Today I am joined with my first of many guests, R.T Frisk, creator of the popular Left-4-Dead 2 campaign Suicide Blitz 2. You can download his campaign at l4dmaps.com and find more information on his website.
Brian Riggsbee: How did you originally get involved in game development?
R.T. Frisk: Well, it all started with Doom 3 actually. I fired up those tools not knowing what to expect, and ended up making my first room out of some gooey, flesh looking walls. Not as gratifying as I had hoped. Pretty crappy actually but it did open the door of mapping to me. After that, I did some mapping in Battlefield 2, F.E.A.R. and Crysis. I did these mostly to write tutorials for others.
BR: What are some of your all-time favorite games?
RTF: Let's see: Half-Life series, Starsiege Tribes, Asheron's Call, Portal series, Battlefield 1942, and Psychonauts just to name a few!
BR: What about L4D/L4D2 drew you into playing them, initially?
RTF: Zombies and co-op! When I first heard that this was going to be a reality, I was immediately hooked. Not to mention the great atmosphere they created with No Mercy when I first played the demo. It didn't take much, I was hooked very quickly.
BR: Tell us a little bit about your inspiration for Suicide Blitz 2. Is it based on any real locations?
RTF: In between all the games I mapped for previously (and Left 4 Dead), I tinkered around with Source quite a bit. Made some CS and Half-Life maps mostly for fun. So when I heard that there was a zombie co-op game coming out, I KNEW I needed to map for it. When I started on Suicide Blitz for L4D, I just wanted to make an urban style map with some locations that had some familiarity. So Suicide Blitz started out pretty basic. Basic city, and some underground parts not too different from the original L4D series. This always bugged me, so when I heard about L4D2 coming out, I knew I could go back and really spruce up my campaign how I originally wanted to. So with that in mind, I went through every single map and revamped it. There are definitely some real-world references in the campaign. Map 2: The Riverwalk, is based on the Riverwalk in San Antonio, Texas. Granted it is loosely based off of it, but it is a massive influence in the design and look. The bowling alley is based off this old bowling alley in Houston I used to bowl in when I was younger. The police station/jail is based off some pictures and artist renditions I found on the web. The Stadium is a bit of a mish-mash of different stadiums I had been to growing up. The ramps that lead up to the upper levels is based on the Astrodome outer ramps and the concourse area is based off the Astrodome as well. Even one area on map 4 is based off a scene from 'The Walking Dead'. Basically, I like to use real-world locations as either inspiration or accuracy, albeit they are not always perfectly copied.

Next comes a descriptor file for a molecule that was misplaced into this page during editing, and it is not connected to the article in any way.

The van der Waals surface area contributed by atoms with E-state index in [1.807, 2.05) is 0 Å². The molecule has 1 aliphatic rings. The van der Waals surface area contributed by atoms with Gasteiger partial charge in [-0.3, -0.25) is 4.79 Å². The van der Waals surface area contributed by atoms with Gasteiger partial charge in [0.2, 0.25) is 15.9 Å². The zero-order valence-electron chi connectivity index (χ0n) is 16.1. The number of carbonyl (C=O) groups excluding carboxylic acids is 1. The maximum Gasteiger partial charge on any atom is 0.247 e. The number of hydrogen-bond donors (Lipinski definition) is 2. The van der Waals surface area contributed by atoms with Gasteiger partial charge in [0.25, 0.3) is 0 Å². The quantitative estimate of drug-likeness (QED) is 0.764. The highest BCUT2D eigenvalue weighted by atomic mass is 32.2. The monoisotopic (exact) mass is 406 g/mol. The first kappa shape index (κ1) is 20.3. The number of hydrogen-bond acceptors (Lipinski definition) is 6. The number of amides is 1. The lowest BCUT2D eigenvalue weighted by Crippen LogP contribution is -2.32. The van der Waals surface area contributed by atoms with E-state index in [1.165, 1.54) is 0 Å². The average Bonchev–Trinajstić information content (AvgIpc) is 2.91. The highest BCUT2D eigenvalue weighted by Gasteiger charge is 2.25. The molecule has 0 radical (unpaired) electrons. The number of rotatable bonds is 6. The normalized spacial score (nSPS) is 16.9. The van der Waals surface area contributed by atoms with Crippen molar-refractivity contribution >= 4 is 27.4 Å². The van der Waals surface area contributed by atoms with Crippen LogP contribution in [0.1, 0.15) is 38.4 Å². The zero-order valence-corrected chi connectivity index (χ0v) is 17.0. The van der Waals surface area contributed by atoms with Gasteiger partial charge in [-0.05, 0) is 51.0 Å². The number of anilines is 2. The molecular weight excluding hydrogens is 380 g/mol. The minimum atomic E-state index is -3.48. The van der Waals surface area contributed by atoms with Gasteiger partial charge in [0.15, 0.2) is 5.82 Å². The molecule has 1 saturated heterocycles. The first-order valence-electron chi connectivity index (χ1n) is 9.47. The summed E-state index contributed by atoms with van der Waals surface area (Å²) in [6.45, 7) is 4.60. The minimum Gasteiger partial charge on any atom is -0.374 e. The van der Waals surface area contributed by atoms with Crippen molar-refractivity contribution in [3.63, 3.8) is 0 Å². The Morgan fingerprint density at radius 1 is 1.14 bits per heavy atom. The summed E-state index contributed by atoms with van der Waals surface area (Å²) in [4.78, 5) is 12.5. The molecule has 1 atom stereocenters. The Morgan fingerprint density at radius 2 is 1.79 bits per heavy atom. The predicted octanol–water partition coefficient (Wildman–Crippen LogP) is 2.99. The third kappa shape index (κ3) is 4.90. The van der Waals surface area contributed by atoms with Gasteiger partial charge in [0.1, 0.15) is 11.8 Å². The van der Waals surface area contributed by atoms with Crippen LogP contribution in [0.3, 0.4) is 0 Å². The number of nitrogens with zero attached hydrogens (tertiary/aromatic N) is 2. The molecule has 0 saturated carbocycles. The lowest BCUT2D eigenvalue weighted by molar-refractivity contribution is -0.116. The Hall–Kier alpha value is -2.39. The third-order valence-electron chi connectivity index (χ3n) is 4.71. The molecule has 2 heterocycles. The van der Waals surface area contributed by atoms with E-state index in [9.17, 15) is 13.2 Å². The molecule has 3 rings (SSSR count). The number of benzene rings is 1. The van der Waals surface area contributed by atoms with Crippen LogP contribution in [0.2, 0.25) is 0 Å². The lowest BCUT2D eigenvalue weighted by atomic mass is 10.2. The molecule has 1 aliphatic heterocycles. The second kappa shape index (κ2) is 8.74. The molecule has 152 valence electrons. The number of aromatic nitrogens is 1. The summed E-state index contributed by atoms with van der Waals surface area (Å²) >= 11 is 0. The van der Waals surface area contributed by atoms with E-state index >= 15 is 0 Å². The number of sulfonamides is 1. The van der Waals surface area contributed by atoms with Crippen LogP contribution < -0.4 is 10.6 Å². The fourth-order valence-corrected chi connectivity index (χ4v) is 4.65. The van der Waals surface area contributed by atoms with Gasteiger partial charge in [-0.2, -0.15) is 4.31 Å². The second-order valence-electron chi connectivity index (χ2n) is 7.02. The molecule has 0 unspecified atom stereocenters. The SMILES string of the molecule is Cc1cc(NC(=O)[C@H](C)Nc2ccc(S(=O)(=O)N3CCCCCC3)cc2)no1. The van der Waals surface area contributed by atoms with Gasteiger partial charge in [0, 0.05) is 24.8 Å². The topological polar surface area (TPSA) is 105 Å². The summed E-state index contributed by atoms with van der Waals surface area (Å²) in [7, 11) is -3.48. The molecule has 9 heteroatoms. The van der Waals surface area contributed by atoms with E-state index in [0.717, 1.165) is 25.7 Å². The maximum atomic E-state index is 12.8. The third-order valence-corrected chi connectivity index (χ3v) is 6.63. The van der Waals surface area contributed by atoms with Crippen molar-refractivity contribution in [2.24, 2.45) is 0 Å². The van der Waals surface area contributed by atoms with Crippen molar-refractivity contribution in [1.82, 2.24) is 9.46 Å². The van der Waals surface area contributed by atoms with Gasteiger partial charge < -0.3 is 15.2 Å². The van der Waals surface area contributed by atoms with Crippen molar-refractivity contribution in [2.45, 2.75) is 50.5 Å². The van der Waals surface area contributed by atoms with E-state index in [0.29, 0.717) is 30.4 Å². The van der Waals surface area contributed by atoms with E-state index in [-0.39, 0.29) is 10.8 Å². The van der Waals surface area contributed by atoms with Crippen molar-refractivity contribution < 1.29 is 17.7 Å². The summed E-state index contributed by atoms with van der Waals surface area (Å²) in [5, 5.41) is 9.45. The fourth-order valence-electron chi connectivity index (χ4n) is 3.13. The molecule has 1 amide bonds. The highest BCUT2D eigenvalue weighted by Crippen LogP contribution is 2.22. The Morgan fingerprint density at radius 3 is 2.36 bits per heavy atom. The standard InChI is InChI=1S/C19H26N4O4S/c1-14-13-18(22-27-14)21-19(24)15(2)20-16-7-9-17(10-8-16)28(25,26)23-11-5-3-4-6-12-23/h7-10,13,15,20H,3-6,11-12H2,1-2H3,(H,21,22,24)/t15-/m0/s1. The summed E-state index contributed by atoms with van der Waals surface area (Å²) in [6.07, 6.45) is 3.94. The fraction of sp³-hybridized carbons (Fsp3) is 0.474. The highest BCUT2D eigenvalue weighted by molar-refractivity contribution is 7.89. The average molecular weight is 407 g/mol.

BR: What is your favorite feature in SB2?
RTF: Probably the train ride! I always loved the idea of having a cinematic escape scene that was live action. This map was originally intended to be entirely fought in such a manner, but proved too difficult with the nav. So I settled for this little scene instead.
BR: What aspects of development did you find to be challenging when creating SB2?
RTF: Optimization for sure. People tend to list NAV I have noticed when being asked that, but I really found the optimization to be the most challenging given the amount of custom content I wanted to include. I learned a lot in doing this, so no regrets.